The Crown argued that no errors had been made by the trial judge.  The purpose of the series of transactions was to create a tax loss. Although the steps of the plan complied with the letter of the law, the plan in totality was contrary to the object, spirit and purpose of the Act.

The Court found that the recognition and declaration of the capital loss on the sale of the Class A shares was a benefit, since it reduced the tax otherwise payable by the Appellant.  Whether a transaction is part of a series is a question of fact, and the FCA found that the TCC  did not err in finding that the transactions at issue constituted a series. There was an avoidance transaction because the he FCA  found that none one of the impugned transactions had a bona fide purpose non-tax . The Court held  that a “paper loss” would in fact frustrate the capital gains regime.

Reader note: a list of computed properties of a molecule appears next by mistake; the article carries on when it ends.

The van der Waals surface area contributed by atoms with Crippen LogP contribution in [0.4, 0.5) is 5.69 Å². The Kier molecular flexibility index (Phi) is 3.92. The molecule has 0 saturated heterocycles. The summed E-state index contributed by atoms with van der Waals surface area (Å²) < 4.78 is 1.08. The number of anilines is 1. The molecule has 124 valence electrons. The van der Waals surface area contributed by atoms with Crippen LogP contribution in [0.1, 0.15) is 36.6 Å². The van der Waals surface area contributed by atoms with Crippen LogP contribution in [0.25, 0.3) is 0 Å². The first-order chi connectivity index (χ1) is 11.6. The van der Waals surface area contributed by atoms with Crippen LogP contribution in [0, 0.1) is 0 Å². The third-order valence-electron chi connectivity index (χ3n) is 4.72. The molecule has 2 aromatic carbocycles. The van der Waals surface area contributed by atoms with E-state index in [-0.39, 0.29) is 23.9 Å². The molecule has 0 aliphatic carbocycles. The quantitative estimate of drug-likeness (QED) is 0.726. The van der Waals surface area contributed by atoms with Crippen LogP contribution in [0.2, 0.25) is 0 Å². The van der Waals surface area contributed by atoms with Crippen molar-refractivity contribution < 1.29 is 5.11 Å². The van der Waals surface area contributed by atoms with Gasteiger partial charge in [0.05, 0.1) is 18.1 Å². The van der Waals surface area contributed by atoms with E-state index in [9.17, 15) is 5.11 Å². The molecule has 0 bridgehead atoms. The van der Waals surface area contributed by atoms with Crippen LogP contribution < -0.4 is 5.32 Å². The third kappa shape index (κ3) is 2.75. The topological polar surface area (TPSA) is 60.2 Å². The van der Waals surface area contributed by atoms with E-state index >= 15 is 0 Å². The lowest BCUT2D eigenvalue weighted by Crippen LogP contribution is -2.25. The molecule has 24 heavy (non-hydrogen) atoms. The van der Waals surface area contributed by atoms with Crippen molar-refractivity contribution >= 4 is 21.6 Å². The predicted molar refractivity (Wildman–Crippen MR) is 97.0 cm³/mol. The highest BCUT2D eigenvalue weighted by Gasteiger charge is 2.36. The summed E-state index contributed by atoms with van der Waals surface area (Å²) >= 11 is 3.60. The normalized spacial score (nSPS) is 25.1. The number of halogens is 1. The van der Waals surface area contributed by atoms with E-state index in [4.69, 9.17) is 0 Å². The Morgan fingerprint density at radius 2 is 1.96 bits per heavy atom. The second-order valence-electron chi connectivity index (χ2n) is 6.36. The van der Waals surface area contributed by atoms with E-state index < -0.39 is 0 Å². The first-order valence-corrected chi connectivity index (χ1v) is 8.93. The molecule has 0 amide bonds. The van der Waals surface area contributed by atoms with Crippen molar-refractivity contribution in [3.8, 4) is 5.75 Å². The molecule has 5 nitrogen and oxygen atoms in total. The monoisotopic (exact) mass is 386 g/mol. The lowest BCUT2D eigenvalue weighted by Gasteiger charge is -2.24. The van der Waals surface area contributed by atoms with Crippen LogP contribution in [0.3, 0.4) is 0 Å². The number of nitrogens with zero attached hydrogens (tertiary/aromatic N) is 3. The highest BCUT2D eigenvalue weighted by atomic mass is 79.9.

An important side note: the Court dismissed the CCA argument raised by the Appellant, because any excessive or insufficient CCA is eventually dealt with through the mechanisms of terminal loss or recapture.


The underlying theme of the foregoing analysis is the difficulty a party faces in appealing a TCC  decision on an assessment  based on GAAR .  It seems that one must be clear-eyed about one’s intention in entering into  a transaction.  More important, however, and as the Quinco decision indicates, taxpayers should be taking the GAAR into consideration at both the planning and filing stages.

It would seem that, based on a review of the foregoing decisions, and indeed on most GAAR decisions in general, the true battleground between the parties is at the abuse stage.  Taxpayers often concede the tax benefit and the avoidance transaction but dispute the misuse or abuse of the provisions.  This is likely because usually it is all too easy for the Crown on the evidence in most cases to persuade a court that  there was both a benefit and an avoidance transaction.   In 2019, it is quite likely that the FCA will decide many important GAAR appeals.  It will be interesting to see if the same types of issues (surplus strips, loss-trading, etc.) prevail and the extent to which the Court applies the abuse portion of the analysis consistently.